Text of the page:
Classic Intel: The Bourne Ultimatum - DVD Review

'Unlike The Bourne Supremacy, Greengrass seems to have mastered the material completely here and The Bourne Ultimatum is arguably the most complete film of the series'

After a competent but largely unremarkable first stab at the Bourne franchise with The Bourne Supremacy, Paul Greengrass returned to round off the trilogy with The Bourne Ultimatum, the story which would finally see Jason Bourne (Matt Damon) discover the truth about his past, his identity and his career in the CIA. Like the other Bourne films before it, Ultimatum is a more than competent thriller - a brilliant one even - that combines believable yet daring action with a compelling story wrapped in an excellent script.

Also like the other films, Ultimatum is quick, perhaps even the quickest Bourne of the series. The action globe-trots smartly and concisely, moving from plot point to plot point with just the right amount of explanation, a limited amount of exposition and a considerable amount of slickly-directed action. Unlike Supremacy, Greengrass seems to have mastered the material completely here and Ultimatum is arguably the most complete film of the series, creating the necessary drama whilst not forgetting that the Bournes are a series rooted in espionage and action.

What Ultimatum shares with Supremacy is an ability to introduce new characters who actually add to the Bourne experience, rather than providing unnecessary distractions. Pamela Landy (Joan Allen) continues as a force for good within the CIA whilst her boss becomes the ambiguous Ezra Kramer (Scott Glenn) who pairs her up with Bourne-hunter Noah Vosen (David Strathairn). Meanwhile, journalist Simon Ross (Paddy Considine) appears to be getting closer to the truth than anyone whilst the obligatory CIA hoodlums/Treadstone operatives are represented by Paz (Édgar Ramírez) and Desh (Joey Ansah). For any other series this would be too much to handle but for Bourne with Greengrass at the wheel they all feel like rounded individuals and the director, working on a script by Tony Gilroy, Scott Burns and George Nolfi, manipulates them well, creating sympathies where appropriate and ensuring we look forward to the villain's just desserts.

As well as the cast of newcomers, Julia Stiles returns as Nicky Parsons, an ever-present character throughout the series. In just one single scene Greengrass shows his grasp of the individual, changing everything you thought you knew about Nicky and adding layers of extra development to films whose final reel have long since ran out. It's a masterful stroke from the director and one of many touches that elevate Ultimatum towards a level of greatness.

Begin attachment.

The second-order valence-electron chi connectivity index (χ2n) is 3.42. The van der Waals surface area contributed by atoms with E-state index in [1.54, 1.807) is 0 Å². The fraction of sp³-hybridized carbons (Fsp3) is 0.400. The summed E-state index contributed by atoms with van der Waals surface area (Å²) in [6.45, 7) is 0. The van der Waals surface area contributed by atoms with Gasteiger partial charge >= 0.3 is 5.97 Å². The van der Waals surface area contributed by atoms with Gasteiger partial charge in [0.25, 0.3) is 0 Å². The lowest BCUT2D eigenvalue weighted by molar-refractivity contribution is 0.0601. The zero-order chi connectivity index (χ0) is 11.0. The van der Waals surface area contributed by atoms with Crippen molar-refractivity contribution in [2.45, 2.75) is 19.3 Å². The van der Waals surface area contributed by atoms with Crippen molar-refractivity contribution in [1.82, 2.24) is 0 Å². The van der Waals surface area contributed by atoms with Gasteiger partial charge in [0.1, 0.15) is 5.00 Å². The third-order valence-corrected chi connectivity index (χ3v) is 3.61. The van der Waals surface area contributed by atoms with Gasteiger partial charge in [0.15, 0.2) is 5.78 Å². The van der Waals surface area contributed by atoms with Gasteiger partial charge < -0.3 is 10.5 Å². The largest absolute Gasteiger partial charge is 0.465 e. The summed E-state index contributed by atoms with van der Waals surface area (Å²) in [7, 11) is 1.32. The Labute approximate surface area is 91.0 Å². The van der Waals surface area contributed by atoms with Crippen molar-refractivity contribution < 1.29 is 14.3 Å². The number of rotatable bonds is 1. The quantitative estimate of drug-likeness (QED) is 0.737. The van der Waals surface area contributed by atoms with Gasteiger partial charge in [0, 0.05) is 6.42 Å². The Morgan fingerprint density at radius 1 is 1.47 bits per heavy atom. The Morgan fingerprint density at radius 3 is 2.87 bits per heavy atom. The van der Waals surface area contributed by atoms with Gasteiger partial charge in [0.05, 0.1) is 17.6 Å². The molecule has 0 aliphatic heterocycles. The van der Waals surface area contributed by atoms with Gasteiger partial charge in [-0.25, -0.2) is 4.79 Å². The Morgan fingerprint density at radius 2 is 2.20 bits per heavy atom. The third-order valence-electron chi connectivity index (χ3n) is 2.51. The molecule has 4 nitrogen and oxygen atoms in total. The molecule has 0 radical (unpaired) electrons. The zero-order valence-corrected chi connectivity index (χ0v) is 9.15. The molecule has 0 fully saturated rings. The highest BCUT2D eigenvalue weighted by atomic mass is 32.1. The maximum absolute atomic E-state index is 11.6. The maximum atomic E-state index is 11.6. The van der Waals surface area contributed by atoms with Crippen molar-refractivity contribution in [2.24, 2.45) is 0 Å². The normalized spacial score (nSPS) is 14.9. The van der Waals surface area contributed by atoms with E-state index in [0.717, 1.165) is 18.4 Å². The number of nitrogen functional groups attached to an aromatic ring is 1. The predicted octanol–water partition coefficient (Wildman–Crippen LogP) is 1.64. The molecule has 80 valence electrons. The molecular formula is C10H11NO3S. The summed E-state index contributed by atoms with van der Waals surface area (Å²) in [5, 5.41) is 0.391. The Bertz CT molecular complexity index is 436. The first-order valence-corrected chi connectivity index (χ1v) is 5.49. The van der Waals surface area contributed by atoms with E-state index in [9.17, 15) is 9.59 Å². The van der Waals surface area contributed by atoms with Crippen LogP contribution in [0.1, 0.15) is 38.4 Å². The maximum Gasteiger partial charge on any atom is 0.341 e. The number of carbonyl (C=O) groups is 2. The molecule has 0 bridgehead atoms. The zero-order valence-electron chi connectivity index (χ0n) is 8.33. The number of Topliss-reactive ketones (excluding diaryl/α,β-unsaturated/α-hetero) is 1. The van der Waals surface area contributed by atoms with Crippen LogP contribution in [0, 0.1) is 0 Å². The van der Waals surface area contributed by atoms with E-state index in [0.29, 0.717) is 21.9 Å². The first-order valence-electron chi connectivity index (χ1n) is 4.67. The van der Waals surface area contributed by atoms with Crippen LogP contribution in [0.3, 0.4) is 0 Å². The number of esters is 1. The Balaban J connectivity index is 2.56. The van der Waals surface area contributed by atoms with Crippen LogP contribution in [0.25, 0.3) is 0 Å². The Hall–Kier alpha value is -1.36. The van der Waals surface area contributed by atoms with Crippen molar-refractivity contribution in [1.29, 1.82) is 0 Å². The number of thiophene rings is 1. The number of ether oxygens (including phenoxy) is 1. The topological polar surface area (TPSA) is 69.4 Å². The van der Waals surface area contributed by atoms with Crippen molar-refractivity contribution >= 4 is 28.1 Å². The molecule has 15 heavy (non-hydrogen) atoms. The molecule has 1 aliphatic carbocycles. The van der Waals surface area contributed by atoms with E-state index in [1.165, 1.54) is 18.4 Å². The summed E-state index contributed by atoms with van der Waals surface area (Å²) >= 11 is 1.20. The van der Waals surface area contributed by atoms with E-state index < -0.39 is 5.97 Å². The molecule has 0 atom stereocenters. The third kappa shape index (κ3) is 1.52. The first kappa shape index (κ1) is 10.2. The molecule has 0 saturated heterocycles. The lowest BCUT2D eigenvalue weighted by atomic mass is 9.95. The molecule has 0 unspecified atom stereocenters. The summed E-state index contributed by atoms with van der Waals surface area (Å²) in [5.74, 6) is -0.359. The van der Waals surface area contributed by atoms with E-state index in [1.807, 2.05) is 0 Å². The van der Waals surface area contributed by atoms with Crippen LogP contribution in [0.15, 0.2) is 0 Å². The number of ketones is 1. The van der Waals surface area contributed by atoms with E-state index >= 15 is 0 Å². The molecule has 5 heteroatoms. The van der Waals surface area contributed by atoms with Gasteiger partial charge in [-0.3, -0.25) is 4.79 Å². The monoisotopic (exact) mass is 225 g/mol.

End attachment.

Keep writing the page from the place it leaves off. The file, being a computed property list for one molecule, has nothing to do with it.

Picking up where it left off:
In comparative terms, Ultimatum holds up on every factor possible; the street pursuit and apartment fight in Morocco are the series' fight highlights, the car pursuit with Paz is the series' chase highlight, the aforementioned scene with Nicky is arguably Bourne's most touching moment, the stand-off between Bourne/Ross and The CIA in Waterloo possibly the tensest moment across the four films. Whilst Identity had the honour of introducing Bourne and producing moments like the US Embassy scene, Ultimatum is the character's triumphant swansong; a conglomeration of his best bits and a whole host of new ones beside. It's a remarkable achievement - especially in what was, by this point, a post-Casino Royale world - to produce a film that feels so fresh yet so rooted in traditional espionage-thriller territory and yet challenge the very rules by which those thrillers lived. A worthy and wonderful end to the series proper, Jason Bourne-less future sequels not withstanding.

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'the most essential action film of the last decade or so, finally dragging that tired genre out of the slow-mo gunfights of the talentless John Woo imitators and into the 21st century' - Wonders In The Dark


  1. The best of the Bourne trilogy! I was quite surprised at how good this was compared to the relatively tepid first two.

  2. Yes definitely, could watch it again right now even after such a short gap. Having said that, I also really like the first film. SUPREMACY is definitely the weakest. Still good though.